Closer look at AZ "Castle Doctrine" bill
A conversation with friend and reader Bill Bailey prompted a closer look at Arizona's SB 1145, as passed by the House and signed recently by the Governor. It has five major thrusts:
(1) Previously, "justification" defenses, including self-defense, were affirmative defenses. The defendant (or self-defender) had to prove them by a preponderence of the evidence (i.e., proof of "more likely true than not). Under SB 1145, if the defense presents "evidence" (quantum undefined) of justification, the prosecution must disprove justification to a "beyond a reasonable doubt" standard. This change is not limited to defense of home or car, but applies anywhere.
(2) No duty to retreat before using force to prevent certain serious offenses, including aggravated assault. Again, this applies anywhere, any place a person has a right to be, in the language of the law.
(3) A person is presumed to be justified in using force or deadly force if he/she reasonably believes they are another are in imminent peril and the attacker has entered or is trying to enter a residence or occupied auto. Again, no duty to retreat. (I don't think this changes the law any, since if a person reasonably believes themselves in imminent peril they are justified in using deadly force whether in a house or anywhere else).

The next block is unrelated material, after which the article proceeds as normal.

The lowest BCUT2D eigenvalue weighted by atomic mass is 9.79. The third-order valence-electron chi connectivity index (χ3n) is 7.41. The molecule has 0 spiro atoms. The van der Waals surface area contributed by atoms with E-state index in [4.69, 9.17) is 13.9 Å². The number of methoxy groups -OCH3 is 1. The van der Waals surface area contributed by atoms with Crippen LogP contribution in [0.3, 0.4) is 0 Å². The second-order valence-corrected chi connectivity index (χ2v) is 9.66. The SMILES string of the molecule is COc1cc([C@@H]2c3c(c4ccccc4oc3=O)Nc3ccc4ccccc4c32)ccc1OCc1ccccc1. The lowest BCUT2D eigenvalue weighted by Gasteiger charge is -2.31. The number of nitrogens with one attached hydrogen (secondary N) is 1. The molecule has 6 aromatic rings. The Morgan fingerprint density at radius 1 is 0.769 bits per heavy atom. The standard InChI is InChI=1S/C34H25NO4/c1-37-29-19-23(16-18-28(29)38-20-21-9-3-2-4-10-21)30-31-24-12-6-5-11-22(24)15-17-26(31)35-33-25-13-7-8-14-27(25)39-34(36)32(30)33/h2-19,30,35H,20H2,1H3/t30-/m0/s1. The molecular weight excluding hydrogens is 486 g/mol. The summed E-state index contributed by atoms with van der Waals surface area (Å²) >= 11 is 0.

(4) A person is generally presumed to be justified in use of force if the attacker has unlawfully forced his way into residence or car or is trying to do so (with certain exceptions, such as if the person forcing in had a legal right to be in there). I wonder how this interacts with (1) above... if the prosecution is always required to disprove justification anyway, what is the additional effect of saying that in certain cases justification is presumed? I can think of two possibilities: (1) under the first, the defense must put up some "evidence" before the burden shifts to the prosecution, so perhaps this presumption substitutes for the evidence. If the defender proves a home invasion, the prosecution immediately assumes the burden of disproving justification. If home invasion is shown by the prosecution's own case, it had better disprove need for use of force before it rests, or it may lose on a directed verdict before defendant has to put on his/her case. (2) It's always nice to have two favorable jury instructions rather than one. Oh, perhaps (3) the shifting of the burden only functions at trial, so perhaps this presumption would function to prevent a finding of probable cause, and thus arrest, in a home invasion absent evidence that use of force was not justified.
(5) If the aggressor is foolish enough to sue, and the defender wins, the defender recovers attorney fees and lost income (presumably, lost while at the courthouse). This not limited to the home invasion situation. Good idea, but I think the legislature slipped up. It applies to any justification "under this chapter." This chapter is ch. 4 of TItle 13, ARS. That includes all justifications, including necessity (no way to obey law without greating greater social or individual harm, not applicable to causing serious injury or death) and duress (being forced into it, with the same limit). The good news for LEOs is that Chapter 4 also covers use of force in law enforcement.